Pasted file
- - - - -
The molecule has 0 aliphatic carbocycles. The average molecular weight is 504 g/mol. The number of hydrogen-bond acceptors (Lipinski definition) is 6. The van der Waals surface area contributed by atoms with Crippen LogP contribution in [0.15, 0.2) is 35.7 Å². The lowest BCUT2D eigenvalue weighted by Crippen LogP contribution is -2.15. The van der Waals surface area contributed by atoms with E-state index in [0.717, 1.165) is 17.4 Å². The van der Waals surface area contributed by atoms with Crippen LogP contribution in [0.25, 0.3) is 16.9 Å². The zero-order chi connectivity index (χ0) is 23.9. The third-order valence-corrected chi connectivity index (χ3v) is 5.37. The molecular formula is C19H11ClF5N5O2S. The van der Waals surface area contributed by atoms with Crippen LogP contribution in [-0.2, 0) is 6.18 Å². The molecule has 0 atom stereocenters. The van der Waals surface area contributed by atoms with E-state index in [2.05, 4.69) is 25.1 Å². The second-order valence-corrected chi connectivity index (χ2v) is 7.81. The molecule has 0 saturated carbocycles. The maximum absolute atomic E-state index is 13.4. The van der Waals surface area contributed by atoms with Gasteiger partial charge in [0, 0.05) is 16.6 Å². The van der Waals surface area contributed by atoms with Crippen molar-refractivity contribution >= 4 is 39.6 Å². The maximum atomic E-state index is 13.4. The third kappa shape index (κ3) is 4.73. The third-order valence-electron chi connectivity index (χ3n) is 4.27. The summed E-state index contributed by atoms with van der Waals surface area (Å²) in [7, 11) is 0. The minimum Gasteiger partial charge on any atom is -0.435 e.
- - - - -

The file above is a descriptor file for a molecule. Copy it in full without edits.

The molecule has 0 aliphatic carbocycles. The average molecular weight is 504 g/mol. The number of hydrogen-bond acceptors (Lipinski definition) is 6. The van der Waals surface area contributed by atoms with Crippen LogP contribution in [0.15, 0.2) is 35.7 Å². The lowest BCUT2D eigenvalue weighted by Crippen LogP contribution is -2.15. The van der Waals surface area contributed by atoms with E-state index in [0.717, 1.165) is 17.4 Å². The van der Waals surface area contributed by atoms with Crippen LogP contribution in [0.25, 0.3) is 16.9 Å². The zero-order chi connectivity index (χ0) is 23.9. The third-order valence-corrected chi connectivity index (χ3v) is 5.37. The molecular formula is C19H11ClF5N5O2S. The van der Waals surface area contributed by atoms with Crippen LogP contribution in [-0.2, 0) is 6.18 Å². The molecule has 0 atom stereocenters. The van der Waals surface area contributed by atoms with E-state index in [2.05, 4.69) is 25.1 Å². The second-order valence-corrected chi connectivity index (χ2v) is 7.81. The molecule has 0 saturated carbocycles. The maximum absolute atomic E-state index is 13.4. The van der Waals surface area contributed by atoms with Gasteiger partial charge in [0, 0.05) is 16.6 Å². The van der Waals surface area contributed by atoms with Crippen molar-refractivity contribution >= 4 is 39.6 Å². The maximum atomic E-state index is 13.4. The third kappa shape index (κ3) is 4.73. The third-order valence-electron chi connectivity index (χ3n) is 4.27. The summed E-state index contributed by atoms with van der Waals surface area (Å²) in [7, 11) is 0. The minimum Gasteiger partial charge on any atom is -0.435 e.